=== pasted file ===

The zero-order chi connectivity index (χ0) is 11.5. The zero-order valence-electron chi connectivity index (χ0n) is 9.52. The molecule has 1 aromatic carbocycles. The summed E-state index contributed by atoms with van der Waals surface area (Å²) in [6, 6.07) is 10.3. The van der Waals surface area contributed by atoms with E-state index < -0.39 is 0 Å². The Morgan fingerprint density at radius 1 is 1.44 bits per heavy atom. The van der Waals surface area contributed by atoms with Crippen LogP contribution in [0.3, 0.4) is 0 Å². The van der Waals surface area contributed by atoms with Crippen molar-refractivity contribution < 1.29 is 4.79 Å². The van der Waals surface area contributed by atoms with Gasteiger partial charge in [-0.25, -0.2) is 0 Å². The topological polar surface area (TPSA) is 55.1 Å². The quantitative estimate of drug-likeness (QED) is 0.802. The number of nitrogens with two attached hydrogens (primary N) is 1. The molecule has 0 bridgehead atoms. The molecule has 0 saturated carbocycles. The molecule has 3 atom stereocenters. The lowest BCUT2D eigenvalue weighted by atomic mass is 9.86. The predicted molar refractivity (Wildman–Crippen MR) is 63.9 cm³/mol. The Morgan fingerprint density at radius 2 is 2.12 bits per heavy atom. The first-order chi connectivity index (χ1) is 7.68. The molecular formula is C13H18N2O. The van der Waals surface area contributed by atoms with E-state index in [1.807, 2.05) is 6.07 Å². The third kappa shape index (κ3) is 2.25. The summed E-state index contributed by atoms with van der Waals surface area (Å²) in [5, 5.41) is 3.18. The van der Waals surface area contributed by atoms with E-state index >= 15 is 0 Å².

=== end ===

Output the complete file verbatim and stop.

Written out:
The zero-order chi connectivity index (χ0) is 11.5. The zero-order valence-electron chi connectivity index (χ0n) is 9.52. The molecule has 1 aromatic carbocycles. The summed E-state index contributed by atoms with van der Waals surface area (Å²) in [6, 6.07) is 10.3. The van der Waals surface area contributed by atoms with E-state index < -0.39 is 0 Å². The Morgan fingerprint density at radius 1 is 1.44 bits per heavy atom. The van der Waals surface area contributed by atoms with Crippen LogP contribution in [0.3, 0.4) is 0 Å². The van der Waals surface area contributed by atoms with Crippen molar-refractivity contribution < 1.29 is 4.79 Å². The van der Waals surface area contributed by atoms with Gasteiger partial charge in [-0.25, -0.2) is 0 Å². The topological polar surface area (TPSA) is 55.1 Å². The quantitative estimate of drug-likeness (QED) is 0.802. The number of nitrogens with two attached hydrogens (primary N) is 1. The molecule has 0 bridgehead atoms. The molecule has 0 saturated carbocycles. The molecule has 3 atom stereocenters. The lowest BCUT2D eigenvalue weighted by atomic mass is 9.86. The predicted molar refractivity (Wildman–Crippen MR) is 63.9 cm³/mol. The Morgan fingerprint density at radius 2 is 2.12 bits per heavy atom. The first-order chi connectivity index (χ1) is 7.68. The molecular formula is C13H18N2O. The van der Waals surface area contributed by atoms with E-state index in [1.807, 2.05) is 6.07 Å². The third kappa shape index (κ3) is 2.25. The summed E-state index contributed by atoms with van der Waals surface area (Å²) in [5, 5.41) is 3.18. The van der Waals surface area contributed by atoms with E-state index >= 15 is 0 Å².